Those interested in all this will surely have watched the comprehensive TV coverage and seen the massive media coverage in the UK and international press. So it would be superfluous to comment today on the formal events; apart, perhaps, from mentioning the magnificent sight in brilliant sunshine of the flypast, in waves, of 70 planes approaching Buckingham Palace from the Mall, flying in perfect formation including the demonstration team of the Red Arrows making the sign of “70” in the skies over London – surely, a heart stopping moment of pride and joy for the many thousands of onlookers.

What might be interesting today, however, is to look in a separate article on this page at some of the lessons of these festivities and a few conclusions that can be drawn.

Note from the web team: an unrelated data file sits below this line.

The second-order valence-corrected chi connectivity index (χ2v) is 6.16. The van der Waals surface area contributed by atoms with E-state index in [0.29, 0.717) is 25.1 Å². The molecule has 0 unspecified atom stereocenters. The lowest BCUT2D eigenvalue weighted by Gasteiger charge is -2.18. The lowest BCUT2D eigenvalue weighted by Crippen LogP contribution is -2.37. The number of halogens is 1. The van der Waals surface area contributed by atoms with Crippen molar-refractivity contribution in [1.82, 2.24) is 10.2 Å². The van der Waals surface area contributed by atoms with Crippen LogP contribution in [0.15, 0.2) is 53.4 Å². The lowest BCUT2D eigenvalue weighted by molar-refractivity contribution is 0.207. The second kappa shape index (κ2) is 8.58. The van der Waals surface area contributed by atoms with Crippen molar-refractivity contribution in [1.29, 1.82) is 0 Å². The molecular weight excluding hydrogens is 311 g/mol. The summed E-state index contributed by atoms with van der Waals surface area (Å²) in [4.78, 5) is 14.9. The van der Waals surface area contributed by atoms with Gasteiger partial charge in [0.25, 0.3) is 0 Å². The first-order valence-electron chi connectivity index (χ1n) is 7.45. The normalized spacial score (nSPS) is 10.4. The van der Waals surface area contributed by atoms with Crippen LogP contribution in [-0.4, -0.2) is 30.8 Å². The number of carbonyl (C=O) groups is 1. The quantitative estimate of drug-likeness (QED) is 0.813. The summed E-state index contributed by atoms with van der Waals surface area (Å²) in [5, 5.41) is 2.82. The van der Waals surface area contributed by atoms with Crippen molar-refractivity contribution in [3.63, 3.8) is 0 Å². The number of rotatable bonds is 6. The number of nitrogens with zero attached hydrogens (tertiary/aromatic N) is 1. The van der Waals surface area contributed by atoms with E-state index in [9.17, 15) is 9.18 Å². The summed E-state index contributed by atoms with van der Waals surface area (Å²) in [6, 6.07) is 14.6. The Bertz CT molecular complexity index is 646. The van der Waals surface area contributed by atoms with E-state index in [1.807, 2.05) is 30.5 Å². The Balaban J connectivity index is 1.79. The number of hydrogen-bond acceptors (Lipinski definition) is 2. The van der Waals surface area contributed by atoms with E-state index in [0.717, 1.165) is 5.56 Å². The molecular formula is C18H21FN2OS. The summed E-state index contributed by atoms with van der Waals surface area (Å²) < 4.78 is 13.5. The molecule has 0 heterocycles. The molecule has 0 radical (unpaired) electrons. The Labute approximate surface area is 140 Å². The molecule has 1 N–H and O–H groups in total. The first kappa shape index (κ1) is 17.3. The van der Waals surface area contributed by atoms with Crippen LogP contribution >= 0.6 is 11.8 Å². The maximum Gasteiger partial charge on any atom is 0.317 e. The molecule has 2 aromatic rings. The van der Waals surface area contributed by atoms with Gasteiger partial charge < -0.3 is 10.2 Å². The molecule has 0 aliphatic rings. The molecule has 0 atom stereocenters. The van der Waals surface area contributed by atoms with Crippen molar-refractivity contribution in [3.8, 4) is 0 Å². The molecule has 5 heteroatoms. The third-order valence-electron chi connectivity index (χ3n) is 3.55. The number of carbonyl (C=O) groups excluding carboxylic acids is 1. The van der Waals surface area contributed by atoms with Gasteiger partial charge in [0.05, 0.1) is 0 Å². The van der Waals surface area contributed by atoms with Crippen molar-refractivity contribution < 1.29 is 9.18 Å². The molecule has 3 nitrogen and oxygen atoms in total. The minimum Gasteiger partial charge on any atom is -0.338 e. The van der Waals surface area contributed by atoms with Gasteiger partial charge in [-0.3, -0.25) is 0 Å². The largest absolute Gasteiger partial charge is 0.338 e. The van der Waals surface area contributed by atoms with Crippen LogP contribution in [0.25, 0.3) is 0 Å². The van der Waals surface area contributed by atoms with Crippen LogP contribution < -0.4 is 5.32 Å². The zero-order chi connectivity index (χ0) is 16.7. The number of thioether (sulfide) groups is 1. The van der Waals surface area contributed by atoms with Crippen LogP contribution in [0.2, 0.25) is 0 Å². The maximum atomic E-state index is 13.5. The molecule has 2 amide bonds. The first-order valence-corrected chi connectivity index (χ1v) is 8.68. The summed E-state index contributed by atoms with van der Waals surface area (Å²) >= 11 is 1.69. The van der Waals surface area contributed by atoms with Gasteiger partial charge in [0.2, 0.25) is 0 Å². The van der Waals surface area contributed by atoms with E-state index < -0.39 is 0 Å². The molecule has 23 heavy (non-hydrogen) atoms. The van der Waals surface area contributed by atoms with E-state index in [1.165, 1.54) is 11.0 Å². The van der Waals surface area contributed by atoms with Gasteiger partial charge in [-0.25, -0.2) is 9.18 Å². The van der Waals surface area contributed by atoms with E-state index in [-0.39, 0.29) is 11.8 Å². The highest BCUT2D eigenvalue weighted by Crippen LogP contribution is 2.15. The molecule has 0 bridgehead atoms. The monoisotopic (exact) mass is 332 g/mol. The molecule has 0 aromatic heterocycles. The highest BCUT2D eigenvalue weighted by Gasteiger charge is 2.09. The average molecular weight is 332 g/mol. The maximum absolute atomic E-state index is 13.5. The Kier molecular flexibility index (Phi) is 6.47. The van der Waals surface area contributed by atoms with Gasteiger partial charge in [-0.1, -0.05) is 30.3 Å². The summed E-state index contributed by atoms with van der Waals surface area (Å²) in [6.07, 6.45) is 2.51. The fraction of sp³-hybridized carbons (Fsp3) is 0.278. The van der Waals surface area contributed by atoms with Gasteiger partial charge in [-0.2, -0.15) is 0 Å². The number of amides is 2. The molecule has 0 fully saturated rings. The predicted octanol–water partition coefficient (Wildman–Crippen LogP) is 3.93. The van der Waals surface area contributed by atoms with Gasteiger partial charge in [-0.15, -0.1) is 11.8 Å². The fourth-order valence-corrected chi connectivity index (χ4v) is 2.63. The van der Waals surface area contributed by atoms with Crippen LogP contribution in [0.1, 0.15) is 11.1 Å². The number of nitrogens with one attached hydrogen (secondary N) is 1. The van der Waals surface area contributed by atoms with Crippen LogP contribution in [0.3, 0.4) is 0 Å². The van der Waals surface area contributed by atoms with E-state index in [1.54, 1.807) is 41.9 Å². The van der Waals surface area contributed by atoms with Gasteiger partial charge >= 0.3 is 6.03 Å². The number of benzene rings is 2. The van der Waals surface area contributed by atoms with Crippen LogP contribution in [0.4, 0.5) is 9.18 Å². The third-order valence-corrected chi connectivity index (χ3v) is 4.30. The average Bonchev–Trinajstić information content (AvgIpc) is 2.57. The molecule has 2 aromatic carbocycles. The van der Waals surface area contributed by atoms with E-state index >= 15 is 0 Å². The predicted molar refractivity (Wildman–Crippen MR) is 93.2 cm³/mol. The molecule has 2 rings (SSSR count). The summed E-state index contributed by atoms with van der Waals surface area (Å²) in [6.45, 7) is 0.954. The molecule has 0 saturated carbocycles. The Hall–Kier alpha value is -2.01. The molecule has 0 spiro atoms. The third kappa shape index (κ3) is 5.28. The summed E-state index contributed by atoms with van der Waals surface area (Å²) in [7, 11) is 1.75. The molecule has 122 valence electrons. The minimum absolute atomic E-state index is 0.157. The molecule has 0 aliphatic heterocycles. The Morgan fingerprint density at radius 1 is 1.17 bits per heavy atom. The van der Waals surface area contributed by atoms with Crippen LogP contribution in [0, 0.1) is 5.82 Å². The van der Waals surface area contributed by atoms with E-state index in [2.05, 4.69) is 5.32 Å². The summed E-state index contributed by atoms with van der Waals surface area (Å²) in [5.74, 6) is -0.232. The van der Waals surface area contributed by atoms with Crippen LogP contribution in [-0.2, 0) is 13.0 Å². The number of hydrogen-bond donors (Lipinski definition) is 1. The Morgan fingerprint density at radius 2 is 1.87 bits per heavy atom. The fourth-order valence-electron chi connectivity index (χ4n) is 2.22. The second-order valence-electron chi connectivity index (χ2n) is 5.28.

But, first, The Queen herself. Even though she looks wonderful at the age of 96 and is probably the most photographed woman in the world, her current mobility problems prevented her from participating in Trooping the Colour. Nor did she attend the service at St Paul’s which was all the more poignant because of the absence of the central figure to whom, of course, it was dedicated. She was on the balcony, however, on Thursday for the fly-past, flanked by three generations of her family, and this scene must have demonstrated to many the security of the line of succession as well as the enduring popularity of the monarch herself, with the latest polls showing that more than 80 per cent view her positively.